Phatshwane continued: “we thoroughly assessed the condition of the engine of the aircraft as well as the safety measures-especially the ejection seat which is the Pilot’s best safety companion under any life-threatening situation. All were perfectly functional.”
In aircrafts, an ejection seat or ejector seat is a system designed to rescue the pilot or other crew of an aircraft in an emergency. The seat is propelled out of the aircraft by an explosive charge or rocket motor, carrying the pilot with it.”
Manyuni knew about all these safety measures and had checked their functionality prior to using the Aircraft as is routine practice, according to Phatshwane. Could Manyuni have been going through emotional distress of some sort? Phatshwane says while he may never really know about that, what he can say is that there are laid out procedures in aviation guiding instances of emotional instability which Manyuni also knew about.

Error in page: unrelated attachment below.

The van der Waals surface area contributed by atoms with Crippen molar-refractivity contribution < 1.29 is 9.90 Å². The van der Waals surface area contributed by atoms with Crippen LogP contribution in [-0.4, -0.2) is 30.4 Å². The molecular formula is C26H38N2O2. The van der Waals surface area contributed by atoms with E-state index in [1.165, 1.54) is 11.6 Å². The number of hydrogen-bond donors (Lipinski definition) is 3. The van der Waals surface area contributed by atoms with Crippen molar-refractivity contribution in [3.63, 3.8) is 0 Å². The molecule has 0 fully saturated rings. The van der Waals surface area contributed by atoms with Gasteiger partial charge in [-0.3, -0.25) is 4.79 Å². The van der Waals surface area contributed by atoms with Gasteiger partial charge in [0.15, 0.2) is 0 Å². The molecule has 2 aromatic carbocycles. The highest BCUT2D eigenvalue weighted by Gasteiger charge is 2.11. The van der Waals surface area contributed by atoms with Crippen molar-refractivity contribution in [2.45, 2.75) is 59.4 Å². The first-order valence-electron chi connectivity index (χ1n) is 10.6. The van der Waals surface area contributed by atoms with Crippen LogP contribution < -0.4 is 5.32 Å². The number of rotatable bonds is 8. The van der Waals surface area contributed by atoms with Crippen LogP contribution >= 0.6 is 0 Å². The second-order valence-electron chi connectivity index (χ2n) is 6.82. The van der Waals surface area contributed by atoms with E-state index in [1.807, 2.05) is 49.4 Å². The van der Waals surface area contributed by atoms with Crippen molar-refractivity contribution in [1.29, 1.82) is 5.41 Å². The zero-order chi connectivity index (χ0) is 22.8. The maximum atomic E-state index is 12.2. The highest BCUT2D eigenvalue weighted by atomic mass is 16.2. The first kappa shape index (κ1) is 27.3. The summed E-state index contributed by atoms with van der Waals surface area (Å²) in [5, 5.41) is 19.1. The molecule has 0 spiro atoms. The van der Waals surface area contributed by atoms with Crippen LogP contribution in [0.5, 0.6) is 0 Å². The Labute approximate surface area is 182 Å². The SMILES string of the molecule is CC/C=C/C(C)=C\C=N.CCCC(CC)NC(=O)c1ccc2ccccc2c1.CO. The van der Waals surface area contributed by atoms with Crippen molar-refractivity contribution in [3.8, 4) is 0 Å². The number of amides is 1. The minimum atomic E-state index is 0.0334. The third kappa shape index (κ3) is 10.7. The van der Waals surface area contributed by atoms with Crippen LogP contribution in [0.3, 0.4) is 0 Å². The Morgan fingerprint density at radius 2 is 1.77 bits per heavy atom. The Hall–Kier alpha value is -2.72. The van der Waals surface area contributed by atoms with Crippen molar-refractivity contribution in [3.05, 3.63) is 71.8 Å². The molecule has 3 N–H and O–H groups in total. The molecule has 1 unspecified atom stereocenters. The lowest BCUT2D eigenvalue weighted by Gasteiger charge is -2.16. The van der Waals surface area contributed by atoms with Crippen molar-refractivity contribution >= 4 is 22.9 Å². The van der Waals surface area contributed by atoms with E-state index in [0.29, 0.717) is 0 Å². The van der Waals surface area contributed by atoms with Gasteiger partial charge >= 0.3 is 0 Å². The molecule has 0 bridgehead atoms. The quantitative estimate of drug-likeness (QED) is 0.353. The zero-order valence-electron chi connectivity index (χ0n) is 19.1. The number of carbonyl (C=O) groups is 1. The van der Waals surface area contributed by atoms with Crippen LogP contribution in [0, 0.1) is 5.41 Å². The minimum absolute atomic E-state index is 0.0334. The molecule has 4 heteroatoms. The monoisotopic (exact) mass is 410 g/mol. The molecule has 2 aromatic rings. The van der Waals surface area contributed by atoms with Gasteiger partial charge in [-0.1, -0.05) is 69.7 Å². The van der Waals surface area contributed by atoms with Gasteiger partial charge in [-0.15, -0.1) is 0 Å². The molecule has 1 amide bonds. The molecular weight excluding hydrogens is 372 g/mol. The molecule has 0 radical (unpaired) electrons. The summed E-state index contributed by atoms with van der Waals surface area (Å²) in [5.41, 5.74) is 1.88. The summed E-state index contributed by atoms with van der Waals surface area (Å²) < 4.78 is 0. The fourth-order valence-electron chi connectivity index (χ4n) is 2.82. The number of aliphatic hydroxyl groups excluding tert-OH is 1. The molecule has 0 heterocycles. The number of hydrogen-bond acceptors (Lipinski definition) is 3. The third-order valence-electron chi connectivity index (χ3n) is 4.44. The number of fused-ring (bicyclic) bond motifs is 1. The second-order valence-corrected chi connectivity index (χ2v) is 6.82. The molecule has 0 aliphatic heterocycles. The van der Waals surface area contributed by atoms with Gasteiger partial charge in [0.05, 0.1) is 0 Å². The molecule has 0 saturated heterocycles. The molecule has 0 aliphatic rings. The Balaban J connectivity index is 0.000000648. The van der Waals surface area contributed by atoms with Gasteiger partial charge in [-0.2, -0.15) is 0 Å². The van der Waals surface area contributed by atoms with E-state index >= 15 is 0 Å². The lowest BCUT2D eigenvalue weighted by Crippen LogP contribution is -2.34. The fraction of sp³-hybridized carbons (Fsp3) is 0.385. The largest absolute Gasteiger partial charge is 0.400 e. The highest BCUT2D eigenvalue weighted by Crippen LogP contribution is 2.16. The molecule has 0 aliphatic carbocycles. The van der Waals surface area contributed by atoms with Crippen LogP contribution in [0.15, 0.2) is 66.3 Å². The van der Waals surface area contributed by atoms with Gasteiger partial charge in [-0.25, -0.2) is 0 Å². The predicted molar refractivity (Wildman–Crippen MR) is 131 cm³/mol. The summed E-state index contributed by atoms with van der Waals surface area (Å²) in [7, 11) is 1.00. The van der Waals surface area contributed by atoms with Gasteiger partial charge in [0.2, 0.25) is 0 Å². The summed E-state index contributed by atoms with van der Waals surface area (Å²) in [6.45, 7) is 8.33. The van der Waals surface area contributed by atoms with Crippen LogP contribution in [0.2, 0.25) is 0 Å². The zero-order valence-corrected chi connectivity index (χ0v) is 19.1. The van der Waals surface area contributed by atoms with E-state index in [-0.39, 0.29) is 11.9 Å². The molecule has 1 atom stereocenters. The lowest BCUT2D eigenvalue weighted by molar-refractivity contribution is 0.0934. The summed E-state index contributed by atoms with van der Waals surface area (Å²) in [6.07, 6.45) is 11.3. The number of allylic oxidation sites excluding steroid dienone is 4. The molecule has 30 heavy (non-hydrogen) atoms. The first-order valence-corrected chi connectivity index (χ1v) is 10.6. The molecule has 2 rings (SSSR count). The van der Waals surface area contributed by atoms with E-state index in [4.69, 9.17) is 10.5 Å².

“We don’t allow or condone emotionally or physically unfit Pilots to take charge of an aircraft. If a Pilot feels unfit, he reports and requests to be excused. We will subsequently shift the task to another Pilot. We do this because we know the risks of leaving an unfit pilot to fly an aircraft,” says Phatshwane.
Despite having happened a day before the BDF day, Phatshwane says the BDF day mishap did not really affect the BDF day preparations, although it emotionally distracted Manyuni’s flying formation squad a bit, having seen him break away from the formation to the stone-hearted ground. The team soldiered on and immediately reported back to base for advice and way forward, according to Phatshwane.
Sharing the details of the ordeal and his Pilots’ experiences, Phatshwane said: “they (pilots) were in distress, who wouldn’t? They were especially hurt by the deceased‘s lack of communication. I immediately called a chaplain to attend to their emotional needs.
He came and offered them counselling. But soldiers don’t cry, they immediately accepted that a warrior has been called, wiped off their tears and instantly reported back for duty. I am sure you saw them performing miracles the following day at the BDF day as arranged.”